How to Make Twitter Better

NEW YORK (TheStreet) -- It's really quite insane.

I'm so excited about the things we're doing on TheStreet that I wake up at all hours of the night compelled to work. Because my wife would kill me if I fired up the home office at two, three, four in the morning, I do stuff exclusively on my iPhone at those times.

She permits me to power the computers, open the blinds and turn on the lights no earlier than five in the morning. In the interest of keeping a happy marriage, I make that compromise.

TheStreet's Editor-in-Chief, Bill Inman, has this nasty habit of calling me at like 5:15 in the morning, California time. He phones from Wall Street where, of course, it's three hours later. My wife loves Bill and she's cool, but she shoots dirty looks every time my ringtone blares at that hour.

She's perfectly content, however, that I write/send email and play with Twitter in bed, on a mobile device, in the middle of the night.

During the wee hours, however, my Twitter feed slows considerably. The same thing happens on Friday afternoons, parts of the weekend and on some holidays.

Here's why.

Because I was following way too many people, my feed, during normal working hours -- 5 a.m. to 9 p.m. (Don't worry, I take breaks) -- moved way too fast. To some extent, it rendered Twitter useless. With such a lightning fast scrolling of Tweets, I missed tons of content I know I would have liked to see.

So I cut the number of people I follow from over 500 to under 300.

During the day, it works great. At off hours, however, the Tweets come in agonizingly slow. At those times, I'm likely missing stuff because I don't follow enough people.

There's this 'follow too many people, feed flows too fast, don't follow enough,' feed moves too slow thing going on here.

Twitter can alleviate this problem and, equally as important, further personalize its platform by adopting what I'll call "congestion pricing" even though there's no money involved.

Allow users to create tiered levels of people they follow.

You always see Tweets from people in tier one, however, in tiers two through however far Twitter decided to go with it, Tweets get rationed on the basis of time of day and number of Tweets coming from tiers two through whatever. Twitter should include other factors such as time zone and overall Tweet popularity (you don't want to miss important and/or viral stuff from accounts not in your top tier).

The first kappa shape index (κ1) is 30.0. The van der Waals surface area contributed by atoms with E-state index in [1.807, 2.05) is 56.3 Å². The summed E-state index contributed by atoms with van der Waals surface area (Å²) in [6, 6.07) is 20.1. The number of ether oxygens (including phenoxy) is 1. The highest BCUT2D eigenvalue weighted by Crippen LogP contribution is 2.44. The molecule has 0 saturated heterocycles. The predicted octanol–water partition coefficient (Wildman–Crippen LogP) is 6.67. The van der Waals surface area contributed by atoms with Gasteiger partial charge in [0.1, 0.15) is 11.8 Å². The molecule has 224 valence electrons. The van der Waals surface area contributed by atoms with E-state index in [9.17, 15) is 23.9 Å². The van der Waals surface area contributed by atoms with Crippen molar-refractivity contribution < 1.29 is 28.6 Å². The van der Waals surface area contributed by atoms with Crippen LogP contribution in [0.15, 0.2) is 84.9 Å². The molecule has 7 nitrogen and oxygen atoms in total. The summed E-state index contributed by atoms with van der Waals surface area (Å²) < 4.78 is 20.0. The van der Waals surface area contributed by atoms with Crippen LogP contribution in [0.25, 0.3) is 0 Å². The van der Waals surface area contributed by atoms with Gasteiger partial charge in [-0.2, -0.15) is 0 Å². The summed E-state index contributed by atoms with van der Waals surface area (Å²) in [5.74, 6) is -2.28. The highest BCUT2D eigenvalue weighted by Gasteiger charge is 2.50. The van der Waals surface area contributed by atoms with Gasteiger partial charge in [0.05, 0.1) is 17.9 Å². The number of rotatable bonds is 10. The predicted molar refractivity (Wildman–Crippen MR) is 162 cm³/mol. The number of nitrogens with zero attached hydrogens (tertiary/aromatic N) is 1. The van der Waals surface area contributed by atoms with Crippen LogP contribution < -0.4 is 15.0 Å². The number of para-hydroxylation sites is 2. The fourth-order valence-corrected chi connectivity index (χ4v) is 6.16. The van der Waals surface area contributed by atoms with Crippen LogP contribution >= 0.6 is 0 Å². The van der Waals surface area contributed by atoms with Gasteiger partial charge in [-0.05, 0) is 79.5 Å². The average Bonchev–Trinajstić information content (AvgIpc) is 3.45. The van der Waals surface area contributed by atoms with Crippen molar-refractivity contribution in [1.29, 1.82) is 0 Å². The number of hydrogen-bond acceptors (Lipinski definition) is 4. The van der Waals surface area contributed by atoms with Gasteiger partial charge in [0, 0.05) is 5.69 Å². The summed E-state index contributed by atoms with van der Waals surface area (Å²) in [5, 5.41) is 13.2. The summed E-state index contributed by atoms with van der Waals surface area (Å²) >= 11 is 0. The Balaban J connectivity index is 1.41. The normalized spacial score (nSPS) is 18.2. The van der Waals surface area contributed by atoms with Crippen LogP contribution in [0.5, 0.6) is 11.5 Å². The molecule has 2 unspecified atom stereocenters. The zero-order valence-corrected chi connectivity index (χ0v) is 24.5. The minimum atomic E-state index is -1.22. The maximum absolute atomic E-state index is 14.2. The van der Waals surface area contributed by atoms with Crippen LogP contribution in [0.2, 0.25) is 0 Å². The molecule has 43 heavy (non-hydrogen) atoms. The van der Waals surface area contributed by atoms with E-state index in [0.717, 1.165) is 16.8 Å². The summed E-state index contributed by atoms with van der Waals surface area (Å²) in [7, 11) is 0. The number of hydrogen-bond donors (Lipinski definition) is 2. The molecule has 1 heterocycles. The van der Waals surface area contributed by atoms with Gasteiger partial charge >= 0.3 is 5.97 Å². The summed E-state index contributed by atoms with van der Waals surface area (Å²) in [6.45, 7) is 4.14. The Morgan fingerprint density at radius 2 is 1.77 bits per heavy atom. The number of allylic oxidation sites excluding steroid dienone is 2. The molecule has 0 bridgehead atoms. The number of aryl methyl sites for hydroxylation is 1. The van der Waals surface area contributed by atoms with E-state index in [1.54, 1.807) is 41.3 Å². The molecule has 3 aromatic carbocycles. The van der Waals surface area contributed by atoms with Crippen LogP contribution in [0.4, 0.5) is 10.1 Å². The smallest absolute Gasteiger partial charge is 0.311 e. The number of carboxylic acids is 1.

By going this route, Twitter puts an end to the annoying follow/unfollow dichotomy.

If somebody you follow starts Tweeting stupid political stuff around election time, you can simply banish him to a crappy tier for a few weeks. If a (cough, cough) adult film celebrity you follow Tweets too many Instagrams of herself, you can adjust the frequency with which they hit your feed.

In many ways, my idea imitates, but purposely doesn't duplicate what Facebook ( FB) did recently.

Mark Zuckerberg tweaked your Facebook feed so that you do not see every single thing every single one of your friends posts. From what I can tell, the new system works well.

I no longer get Mafia Wars and other game requests constantly. Some of my more annoying friends rarely, if ever, show up. I can, however, manually see how much I see or if I see anything at all from individual friends.

That's personalization.

Next up, better "discovery" a la Pandora ( P).

While thumbs up, thumbs down might fit the format, I want to see Twitter devise more sophisticated algorithms for suggesting other people to follow.

Right now it's pretty simple. You follow finance guys, so Twitter suggests you follow more finance guys. At least that's how it seems. If you could rate Tweets -- some or maybe all -- on several variables, Twitter could do a better job of getting the people in front of you that you should be following.

When I use Pandora, it does two extraordinary things for me.

One, it pulls up music I forgot I even liked. Two, it allows me to discover songs and artists that otherwise would not have made it across my desk. Pandora does both of these things incredibly well. Twitter doesn't.

Discovery on Twitter is not as easy and automatic as it should be.

While it has improved and keeps getting better, the user doesn't have enough control over the personalization and discovery processes. These are two areas where Facebook and Pandora outclass what Twitter.

At the time of publication the author is long FB and P.

Rocco Pendola is TheStreet's Director of Social Media. Pendola's daily contributions to TheStreet frequently appear on CNBC and at various top online properties, such as Forbes.

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